Sponsors for several prescription drug classes market their products directly to adolescents, but research regarding how adolescents use risk and benefit information for health-related decisions is limited. Despite the lack of previous research specific to DTC drug marketing to adolescents, existing theoretical and empirical data make a strong case for treating adolescence as a unique life stage during which vulnerabilities that can affect informed decision-making must be taken into account. We conducted a randomized, controlled study in two different medical conditions that assessed adolescents’ perceptions following exposure to DTC prescription drug advertising that varies in benefit and risk onset and risk severity. We compared adolescents’ perceptions with the perceptions of their young adult counterparts. Each participant viewed a web-based promotional campaign for either a fictitious Attention Deficit Hyperactivity Disorder medication or a fictitious acne medication. Because adolescents typically depend on their parents for prescription drug purchases, we also included a sample of parents matched to their adolescent children to explore similarities and differences in perceptions for these matched pairs. We explored differences in effects of the ad manipulations across these three age groups on a variety of outcomes, including benefit and risk recall, benefit and risk perceptions, and behavioral intentions. Results showed that adolescents were able to understand the risk and benefit information depicted in the Web sites that they viewed. Results also showed that adolescents tend to both overestimate and underestimate risks, viewing them at the more extreme ends of the continuum, when compared to young adults. Perceptions of short term benefits seemed to have appeal, suggesting a desire for a “quick fix” among the adolescents in this study.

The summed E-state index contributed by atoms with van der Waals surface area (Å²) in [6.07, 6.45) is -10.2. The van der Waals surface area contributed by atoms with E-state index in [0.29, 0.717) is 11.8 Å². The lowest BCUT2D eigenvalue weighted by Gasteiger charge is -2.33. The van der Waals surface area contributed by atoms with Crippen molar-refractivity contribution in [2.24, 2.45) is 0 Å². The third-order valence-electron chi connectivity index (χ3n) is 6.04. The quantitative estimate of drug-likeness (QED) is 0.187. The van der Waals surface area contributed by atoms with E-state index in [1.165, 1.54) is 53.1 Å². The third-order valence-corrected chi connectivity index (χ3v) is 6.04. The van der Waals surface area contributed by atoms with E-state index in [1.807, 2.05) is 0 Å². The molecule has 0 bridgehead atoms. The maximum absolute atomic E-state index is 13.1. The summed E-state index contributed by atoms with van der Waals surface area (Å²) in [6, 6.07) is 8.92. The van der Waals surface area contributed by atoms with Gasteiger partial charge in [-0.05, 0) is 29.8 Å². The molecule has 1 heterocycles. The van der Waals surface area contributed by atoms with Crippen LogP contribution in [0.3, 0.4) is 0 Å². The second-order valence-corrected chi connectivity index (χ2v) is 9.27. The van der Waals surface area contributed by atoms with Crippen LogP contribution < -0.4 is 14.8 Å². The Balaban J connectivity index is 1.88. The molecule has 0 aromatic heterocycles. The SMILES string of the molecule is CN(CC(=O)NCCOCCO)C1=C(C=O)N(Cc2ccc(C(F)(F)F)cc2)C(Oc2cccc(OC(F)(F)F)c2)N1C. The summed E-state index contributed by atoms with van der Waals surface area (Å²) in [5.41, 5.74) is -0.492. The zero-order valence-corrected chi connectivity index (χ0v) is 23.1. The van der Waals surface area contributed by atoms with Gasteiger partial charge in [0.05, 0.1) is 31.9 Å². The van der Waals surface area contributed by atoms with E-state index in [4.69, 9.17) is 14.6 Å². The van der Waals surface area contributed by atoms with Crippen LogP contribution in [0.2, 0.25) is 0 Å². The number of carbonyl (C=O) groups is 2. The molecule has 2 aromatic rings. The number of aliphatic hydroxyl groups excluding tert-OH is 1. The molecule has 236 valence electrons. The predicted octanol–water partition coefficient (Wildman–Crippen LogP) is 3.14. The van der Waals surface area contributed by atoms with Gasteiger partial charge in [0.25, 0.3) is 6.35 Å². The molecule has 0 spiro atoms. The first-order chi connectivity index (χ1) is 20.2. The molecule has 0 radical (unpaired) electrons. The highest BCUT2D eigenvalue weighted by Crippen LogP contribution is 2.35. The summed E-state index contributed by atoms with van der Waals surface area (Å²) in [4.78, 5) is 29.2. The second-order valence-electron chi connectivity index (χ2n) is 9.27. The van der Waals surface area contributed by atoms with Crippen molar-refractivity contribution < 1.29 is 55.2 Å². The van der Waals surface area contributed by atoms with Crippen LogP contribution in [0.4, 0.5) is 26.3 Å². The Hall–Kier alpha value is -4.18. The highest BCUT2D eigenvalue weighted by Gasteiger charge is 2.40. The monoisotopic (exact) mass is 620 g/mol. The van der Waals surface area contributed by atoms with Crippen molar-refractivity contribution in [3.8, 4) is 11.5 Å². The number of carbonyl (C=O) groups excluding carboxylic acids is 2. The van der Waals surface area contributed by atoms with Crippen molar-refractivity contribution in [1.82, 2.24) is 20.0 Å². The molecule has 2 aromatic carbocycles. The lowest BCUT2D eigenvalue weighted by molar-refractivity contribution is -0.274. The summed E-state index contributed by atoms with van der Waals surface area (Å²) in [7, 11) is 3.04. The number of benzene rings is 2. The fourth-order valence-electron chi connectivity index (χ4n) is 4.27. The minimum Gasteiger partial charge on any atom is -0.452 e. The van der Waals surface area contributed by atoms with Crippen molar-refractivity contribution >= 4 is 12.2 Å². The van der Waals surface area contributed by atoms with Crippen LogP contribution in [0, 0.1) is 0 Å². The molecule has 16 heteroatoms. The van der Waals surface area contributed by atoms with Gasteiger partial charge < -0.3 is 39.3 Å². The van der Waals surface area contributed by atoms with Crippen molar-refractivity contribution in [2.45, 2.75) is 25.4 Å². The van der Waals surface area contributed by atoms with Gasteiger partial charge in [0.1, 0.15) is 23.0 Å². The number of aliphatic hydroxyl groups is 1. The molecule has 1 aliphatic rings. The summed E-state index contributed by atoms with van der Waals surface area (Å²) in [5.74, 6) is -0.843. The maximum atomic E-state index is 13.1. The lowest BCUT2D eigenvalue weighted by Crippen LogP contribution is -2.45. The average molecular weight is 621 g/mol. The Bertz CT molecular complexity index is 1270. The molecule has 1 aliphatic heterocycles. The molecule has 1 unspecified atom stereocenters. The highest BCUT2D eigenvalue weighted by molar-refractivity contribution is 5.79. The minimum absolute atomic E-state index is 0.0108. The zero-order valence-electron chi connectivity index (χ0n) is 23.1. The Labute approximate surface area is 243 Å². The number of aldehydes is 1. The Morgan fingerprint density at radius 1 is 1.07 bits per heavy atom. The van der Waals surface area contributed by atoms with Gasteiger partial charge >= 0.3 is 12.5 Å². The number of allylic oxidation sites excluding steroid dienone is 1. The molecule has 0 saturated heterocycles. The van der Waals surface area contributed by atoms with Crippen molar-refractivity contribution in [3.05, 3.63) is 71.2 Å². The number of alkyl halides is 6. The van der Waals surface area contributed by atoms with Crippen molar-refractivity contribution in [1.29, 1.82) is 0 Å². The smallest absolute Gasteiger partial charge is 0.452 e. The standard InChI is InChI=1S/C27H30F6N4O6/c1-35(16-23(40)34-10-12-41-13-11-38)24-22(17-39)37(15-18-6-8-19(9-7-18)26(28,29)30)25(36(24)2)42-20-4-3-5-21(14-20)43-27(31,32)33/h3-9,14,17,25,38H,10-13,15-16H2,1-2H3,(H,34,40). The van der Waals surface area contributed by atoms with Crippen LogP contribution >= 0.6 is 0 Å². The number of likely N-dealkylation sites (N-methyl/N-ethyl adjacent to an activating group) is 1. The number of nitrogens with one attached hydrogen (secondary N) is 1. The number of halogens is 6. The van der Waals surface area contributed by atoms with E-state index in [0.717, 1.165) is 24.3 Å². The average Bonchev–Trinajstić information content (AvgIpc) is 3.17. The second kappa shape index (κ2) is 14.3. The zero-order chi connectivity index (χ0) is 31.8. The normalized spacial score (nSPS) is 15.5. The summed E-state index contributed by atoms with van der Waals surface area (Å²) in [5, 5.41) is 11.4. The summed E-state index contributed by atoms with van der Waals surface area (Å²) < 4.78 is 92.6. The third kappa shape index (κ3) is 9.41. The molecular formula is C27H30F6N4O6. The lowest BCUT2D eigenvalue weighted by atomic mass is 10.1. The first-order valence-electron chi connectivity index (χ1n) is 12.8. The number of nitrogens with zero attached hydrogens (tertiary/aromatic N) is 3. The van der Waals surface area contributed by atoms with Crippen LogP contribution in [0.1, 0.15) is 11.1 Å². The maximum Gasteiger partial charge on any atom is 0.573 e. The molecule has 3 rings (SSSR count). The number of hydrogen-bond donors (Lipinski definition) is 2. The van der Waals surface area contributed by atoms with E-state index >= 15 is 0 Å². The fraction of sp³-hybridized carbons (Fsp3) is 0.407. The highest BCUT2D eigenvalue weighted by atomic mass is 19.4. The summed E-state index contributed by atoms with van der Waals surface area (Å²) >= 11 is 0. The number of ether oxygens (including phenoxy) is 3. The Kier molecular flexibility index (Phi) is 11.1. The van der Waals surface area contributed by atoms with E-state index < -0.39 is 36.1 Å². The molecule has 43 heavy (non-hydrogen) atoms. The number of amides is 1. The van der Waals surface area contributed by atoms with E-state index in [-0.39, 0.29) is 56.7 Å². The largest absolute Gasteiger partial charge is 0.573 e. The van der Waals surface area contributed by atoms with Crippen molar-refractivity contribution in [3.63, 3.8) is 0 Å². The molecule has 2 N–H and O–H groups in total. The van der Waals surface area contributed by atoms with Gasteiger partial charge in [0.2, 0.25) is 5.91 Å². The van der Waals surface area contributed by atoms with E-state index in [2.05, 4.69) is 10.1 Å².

Physician Interpretation of Information About Prescription Drugs in Scientific Publications vs. Promotional Pieces
This study will investigate how physician perception of professional prescription drug communications is influenced by variations in information context, methodologic rigor of the underlying clinical study, and time pressure. We propose to test three different contextual presentations of drug information (medical journal abstract, sales aid without graphic design elements, sales aid with graphic design elements), and two types of study methodological rigor used by Kesselheim et al., 2012 (classified as high or low). We have chosen to test a mock sales aid presentation and a medical journal abstract in order to examine the potential differences in perception that may arise by presenting the same information in different vehicles. Mirroring the time constraints of practicing physicians, we will examine the role of time pressure by randomly assigning half of the study participants to a limited amount of available time to read the materials.
A number of prescription drugs are approved for multiple indications. These indications can be similar in certain respects (e.g., diabetic peripheral neuropathy and fibromyalgia, which are both conditions that manifest in pain) or very different from one another (e.g., diabetic peripheral neuropathy and generalized anxiety disorder). If a drug is approved for multiple indications, sponsors choose whether to promote only one of those indications in DTC television advertising, or multiple indications in the same television ad. This study will provide preliminary information on whether consumers face challenges when multiple indications are promoted in a single television ad. The study also will explore whether similarity of the indications affects participants’ likelihood to recall and understand the indications, and whether its effect would be positive or negative. We plan to test three types of fictional DTC television ads – one that promotes a single indication, one that promotes an indication plus a similar indication, and one that promotes an indication plus a dissimilar indication – in two different medical conditions (diabetic peripheral neuropathy and rheumatoid arthritis).